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“Spice,” a synthetic drug designed to mimic the effects of THC, the active substance in marijuana, is illegal in Las Vegas under federal and state law.
The use of synthetic drugs like “spice,” K2,” “bath salts,” and “Molly” have skyrocketed in recent years, leading to a surge in hospitalizations and deaths. According to a federal government report, synthetic cannabinoids such as spice led to 28,531 emergency department visits in the U.S. in 2011, up from 11,406 in 2010.
The Synthetic Drug Abuse Prevention Act of 2012 classified 26 synthetic drugs including spice as Schedule I drugs under the federal Controlled Substances Act making possession and distribution of spice, K2, and other synthetic cannabinoids a federal crime. (21 United States Code 811.22). Specifically:
Possession for personal use can result in:
a fine of not less than $1,000, and
up to one (1) year in federal prison.
Sale or possession with intent to sell (“trafficking”) is a serious felony that carries a minimum punishment of:
“Controlled substance analogs” are illegal under Nevada law. Such a substance is defined as “a substance the chemical structure of which is substantially similar to the chemical structure of a controlled substance placed in schedule I or II” and “which has a stimulant, depressant or hallucinogenic effect on the central nervous system substantially similar to the stimulant, depressant or hallucinogenic effect on the central nervous system of a controlled substance placed in schedule I or II.” (NRS 453.043)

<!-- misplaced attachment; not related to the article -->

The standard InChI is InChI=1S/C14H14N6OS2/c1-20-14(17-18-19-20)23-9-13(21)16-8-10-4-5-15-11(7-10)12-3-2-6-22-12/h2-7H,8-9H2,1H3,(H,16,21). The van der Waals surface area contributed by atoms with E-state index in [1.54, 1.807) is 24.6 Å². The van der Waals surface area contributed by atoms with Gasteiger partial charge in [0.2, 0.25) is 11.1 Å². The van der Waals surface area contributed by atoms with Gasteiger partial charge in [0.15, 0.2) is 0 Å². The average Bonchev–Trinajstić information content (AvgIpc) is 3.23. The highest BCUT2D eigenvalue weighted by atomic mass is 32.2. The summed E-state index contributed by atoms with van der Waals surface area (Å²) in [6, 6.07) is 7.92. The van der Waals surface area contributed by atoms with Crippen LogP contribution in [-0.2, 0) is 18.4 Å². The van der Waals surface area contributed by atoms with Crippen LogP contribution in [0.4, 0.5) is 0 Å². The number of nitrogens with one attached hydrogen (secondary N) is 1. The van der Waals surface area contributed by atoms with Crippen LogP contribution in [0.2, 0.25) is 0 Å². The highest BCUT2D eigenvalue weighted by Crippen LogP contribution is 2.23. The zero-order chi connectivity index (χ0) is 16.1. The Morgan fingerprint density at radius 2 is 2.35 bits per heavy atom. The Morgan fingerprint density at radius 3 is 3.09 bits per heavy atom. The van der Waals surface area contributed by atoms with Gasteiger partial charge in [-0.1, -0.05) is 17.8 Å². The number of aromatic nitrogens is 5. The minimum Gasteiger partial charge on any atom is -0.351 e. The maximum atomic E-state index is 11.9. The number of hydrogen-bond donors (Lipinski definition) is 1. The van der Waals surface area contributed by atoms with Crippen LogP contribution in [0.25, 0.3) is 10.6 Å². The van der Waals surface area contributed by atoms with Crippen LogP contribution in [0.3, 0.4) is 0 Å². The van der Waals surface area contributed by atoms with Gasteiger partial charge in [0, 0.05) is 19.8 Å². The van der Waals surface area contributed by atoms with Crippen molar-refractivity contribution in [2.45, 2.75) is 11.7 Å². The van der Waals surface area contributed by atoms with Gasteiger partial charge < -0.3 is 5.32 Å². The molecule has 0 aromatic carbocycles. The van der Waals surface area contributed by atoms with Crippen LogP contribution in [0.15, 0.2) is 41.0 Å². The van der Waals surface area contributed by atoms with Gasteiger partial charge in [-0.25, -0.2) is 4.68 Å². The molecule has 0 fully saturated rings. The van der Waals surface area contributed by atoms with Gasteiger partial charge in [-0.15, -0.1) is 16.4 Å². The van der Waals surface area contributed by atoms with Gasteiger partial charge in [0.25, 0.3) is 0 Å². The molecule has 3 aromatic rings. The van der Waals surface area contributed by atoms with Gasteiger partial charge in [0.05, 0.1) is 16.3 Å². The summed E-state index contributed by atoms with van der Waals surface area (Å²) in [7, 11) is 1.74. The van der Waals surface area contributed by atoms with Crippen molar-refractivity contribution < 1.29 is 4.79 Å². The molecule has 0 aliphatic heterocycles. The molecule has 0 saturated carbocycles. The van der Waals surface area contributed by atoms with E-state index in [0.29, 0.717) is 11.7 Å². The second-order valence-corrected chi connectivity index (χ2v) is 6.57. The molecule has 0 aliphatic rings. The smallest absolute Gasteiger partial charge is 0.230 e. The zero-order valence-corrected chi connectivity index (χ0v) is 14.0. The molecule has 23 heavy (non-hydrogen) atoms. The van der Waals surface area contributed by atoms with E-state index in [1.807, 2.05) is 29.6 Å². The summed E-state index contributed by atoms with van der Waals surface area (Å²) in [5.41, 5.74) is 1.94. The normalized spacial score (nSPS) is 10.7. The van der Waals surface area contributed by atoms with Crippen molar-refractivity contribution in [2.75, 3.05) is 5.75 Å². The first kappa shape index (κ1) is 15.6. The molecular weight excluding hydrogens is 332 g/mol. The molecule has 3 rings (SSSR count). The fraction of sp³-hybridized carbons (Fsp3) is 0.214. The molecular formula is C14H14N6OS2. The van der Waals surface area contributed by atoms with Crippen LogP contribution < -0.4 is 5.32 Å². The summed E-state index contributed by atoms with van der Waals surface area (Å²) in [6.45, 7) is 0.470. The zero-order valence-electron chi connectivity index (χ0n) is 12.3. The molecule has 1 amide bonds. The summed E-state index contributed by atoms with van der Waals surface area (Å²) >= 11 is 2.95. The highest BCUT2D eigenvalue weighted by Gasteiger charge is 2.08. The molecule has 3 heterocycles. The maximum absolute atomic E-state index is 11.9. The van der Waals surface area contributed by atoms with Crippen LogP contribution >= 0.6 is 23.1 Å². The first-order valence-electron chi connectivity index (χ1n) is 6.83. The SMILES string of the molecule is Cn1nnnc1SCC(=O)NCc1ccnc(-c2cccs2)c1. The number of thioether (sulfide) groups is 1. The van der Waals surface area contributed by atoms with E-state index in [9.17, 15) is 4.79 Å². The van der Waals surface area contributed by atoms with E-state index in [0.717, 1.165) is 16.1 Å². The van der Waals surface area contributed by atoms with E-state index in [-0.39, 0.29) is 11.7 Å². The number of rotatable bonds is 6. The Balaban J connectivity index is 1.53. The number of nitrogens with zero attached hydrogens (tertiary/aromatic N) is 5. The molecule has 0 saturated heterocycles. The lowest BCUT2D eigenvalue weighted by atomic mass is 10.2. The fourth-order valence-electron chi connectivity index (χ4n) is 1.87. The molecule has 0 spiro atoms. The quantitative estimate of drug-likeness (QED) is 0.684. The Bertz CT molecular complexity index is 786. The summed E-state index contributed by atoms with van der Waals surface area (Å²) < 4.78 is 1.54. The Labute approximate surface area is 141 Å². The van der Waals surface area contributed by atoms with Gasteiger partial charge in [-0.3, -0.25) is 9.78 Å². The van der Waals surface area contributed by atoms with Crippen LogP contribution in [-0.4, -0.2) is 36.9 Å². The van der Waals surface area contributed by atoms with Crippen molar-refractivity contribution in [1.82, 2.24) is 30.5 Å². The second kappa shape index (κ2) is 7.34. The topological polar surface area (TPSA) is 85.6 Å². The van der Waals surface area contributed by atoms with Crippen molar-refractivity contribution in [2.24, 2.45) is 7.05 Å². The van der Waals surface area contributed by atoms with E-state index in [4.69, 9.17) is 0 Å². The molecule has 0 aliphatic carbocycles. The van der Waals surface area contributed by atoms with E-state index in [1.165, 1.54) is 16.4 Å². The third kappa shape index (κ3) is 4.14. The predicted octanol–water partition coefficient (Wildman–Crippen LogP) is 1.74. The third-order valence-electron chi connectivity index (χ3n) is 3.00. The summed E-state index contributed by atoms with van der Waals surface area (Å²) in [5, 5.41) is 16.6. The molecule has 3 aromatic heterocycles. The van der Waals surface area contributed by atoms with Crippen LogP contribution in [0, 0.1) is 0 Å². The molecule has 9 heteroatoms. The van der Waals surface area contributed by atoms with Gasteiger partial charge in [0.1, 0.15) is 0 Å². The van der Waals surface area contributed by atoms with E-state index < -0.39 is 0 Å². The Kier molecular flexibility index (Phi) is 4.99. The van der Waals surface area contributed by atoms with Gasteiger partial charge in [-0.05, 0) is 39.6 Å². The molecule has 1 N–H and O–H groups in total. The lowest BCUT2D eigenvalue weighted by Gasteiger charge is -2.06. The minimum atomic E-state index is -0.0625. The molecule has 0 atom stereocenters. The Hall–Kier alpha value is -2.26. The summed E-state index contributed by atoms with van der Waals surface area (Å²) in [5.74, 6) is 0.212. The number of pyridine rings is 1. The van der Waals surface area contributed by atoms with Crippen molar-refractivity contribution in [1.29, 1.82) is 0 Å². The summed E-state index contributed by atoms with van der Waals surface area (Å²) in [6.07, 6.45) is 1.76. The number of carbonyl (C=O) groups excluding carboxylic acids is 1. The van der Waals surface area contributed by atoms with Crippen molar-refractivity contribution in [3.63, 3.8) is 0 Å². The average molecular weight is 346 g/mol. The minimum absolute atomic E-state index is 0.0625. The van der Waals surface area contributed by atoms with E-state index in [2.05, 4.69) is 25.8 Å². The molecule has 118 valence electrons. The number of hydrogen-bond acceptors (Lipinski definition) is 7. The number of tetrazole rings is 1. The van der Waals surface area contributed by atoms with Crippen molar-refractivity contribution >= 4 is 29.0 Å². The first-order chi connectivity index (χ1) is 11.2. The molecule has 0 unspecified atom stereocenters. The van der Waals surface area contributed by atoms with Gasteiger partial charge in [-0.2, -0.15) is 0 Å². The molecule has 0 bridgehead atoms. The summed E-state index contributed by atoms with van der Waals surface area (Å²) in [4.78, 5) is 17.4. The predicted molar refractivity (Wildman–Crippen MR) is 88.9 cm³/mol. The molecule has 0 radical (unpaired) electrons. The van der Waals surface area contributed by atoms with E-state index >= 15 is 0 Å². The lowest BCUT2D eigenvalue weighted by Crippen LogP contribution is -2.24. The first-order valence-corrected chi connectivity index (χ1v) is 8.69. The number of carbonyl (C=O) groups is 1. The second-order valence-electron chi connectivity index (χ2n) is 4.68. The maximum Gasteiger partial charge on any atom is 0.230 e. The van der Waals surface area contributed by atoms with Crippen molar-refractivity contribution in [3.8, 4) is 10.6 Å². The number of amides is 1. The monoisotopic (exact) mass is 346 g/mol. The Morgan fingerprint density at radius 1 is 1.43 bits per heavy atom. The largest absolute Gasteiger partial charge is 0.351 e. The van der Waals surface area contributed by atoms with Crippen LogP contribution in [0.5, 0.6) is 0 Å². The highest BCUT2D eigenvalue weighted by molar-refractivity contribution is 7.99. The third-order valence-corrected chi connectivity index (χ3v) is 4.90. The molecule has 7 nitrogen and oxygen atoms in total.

As determined by the Nevada State Board of Pharmacy, many of the chemicals in most variations of spice and synthetic marijuana fit this definition and are treated as Schedule I drugs with the penalties mirroring those of other Schedule I drugs in Nevada.
If you have been arrested and charged with a crime related to synthetic marijuana in Las Vegas, please give one of our experienced Las Vegas drug crimes lawyers a call.
About the Author
A former Los Angeles prosecutor, attorney Neil Shouse graduated with honors from UC Berkeley and Harvard Law School (and completed additional graduate studies at MIT). He has been featured on CNN, Good Morning America, Dr Phil, The Today Show and Court TV. Mr Shouse has been recognized by the National Trial Lawyers as one of the Top 100 Criminal and Top 100 Civil Attorneys.